On Monday, the U.S. Supreme Court refused to review a ruling of the U.S. Court of Appeals for the Sixth Circuit that effectively prevented the Livingston Christian School (LCS) from relocating to a nearby township.
The issue arose when LCS, recognizing the need to relocate for the school’s long-term viability, determined the only reasonable possibility was to lease property owned by Brighton Church of the Nazarene in Genoa Charter Township, Michigan. Breaking with general practice, the township board went against the recommendation of its Planning Commission and Community Development Director and denied the church’s special purpose permit application to utilize the church as a school.
LCS then filed a lawsuit in the U.S. District Court contending the denial of the application violated a federal law aimed at preventing cities from using zoning rules to push religious organizations out of their city.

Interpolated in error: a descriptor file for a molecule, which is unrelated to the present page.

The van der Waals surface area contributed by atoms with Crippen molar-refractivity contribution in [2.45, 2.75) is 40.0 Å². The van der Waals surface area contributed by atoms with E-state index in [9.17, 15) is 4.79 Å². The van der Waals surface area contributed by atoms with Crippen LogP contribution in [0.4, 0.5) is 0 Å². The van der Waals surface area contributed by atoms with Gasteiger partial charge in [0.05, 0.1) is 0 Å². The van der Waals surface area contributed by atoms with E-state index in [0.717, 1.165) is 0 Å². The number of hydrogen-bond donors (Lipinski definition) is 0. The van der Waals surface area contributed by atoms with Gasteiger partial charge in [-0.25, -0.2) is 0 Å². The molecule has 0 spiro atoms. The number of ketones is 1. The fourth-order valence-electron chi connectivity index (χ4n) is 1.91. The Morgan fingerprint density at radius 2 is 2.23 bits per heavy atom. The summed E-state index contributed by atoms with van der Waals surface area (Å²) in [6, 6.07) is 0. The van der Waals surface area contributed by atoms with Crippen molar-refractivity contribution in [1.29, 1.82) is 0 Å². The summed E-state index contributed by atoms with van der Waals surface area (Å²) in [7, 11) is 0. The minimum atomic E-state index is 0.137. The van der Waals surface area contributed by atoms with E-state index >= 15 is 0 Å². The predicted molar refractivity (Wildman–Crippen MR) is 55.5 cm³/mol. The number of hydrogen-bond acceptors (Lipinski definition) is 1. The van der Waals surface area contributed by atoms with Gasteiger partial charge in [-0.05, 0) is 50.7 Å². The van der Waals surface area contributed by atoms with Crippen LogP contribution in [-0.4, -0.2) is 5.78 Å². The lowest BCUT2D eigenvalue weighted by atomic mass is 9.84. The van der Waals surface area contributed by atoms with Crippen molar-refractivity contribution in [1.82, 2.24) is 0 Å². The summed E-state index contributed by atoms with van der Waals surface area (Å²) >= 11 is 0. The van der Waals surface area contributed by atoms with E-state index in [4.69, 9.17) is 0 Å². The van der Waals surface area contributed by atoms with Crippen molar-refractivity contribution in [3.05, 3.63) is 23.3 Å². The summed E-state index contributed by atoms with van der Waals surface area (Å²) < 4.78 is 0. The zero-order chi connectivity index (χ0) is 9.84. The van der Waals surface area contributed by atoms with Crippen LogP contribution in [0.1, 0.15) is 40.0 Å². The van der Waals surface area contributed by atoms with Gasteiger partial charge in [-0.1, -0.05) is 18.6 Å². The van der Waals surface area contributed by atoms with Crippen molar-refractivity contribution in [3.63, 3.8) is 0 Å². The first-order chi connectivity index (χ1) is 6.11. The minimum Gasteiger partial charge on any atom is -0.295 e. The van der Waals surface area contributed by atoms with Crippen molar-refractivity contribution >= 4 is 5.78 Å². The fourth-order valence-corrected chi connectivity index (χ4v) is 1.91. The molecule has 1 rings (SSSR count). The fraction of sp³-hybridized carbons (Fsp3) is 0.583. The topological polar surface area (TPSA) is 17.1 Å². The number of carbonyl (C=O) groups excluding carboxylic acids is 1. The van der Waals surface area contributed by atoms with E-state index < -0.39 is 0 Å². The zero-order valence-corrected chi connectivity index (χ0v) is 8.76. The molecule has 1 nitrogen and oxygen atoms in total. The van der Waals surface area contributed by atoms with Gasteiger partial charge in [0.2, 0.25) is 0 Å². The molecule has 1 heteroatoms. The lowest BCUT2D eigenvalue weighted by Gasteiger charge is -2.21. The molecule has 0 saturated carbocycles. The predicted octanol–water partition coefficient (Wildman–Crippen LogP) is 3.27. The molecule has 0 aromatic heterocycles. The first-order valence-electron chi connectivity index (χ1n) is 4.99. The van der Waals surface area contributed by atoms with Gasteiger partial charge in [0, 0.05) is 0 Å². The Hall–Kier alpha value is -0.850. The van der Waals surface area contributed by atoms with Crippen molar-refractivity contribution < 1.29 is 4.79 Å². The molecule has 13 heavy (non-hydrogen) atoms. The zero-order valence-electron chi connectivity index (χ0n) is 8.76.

The appellate court upheld the district court’s ruling that the denial was not a “substantial burden” on the church’s exercise of religion.
“This is a deeply disappointing decision, not only because of what it means for our clients, but because it will embolden other cities and towns across the country to keep religious organizations from contributing to their community,” said Hiram Sasser, general counsel to First Liberty, which represents the school. “We are extremely disappointed the Supreme Court will allow this terrible precedent to stand.”
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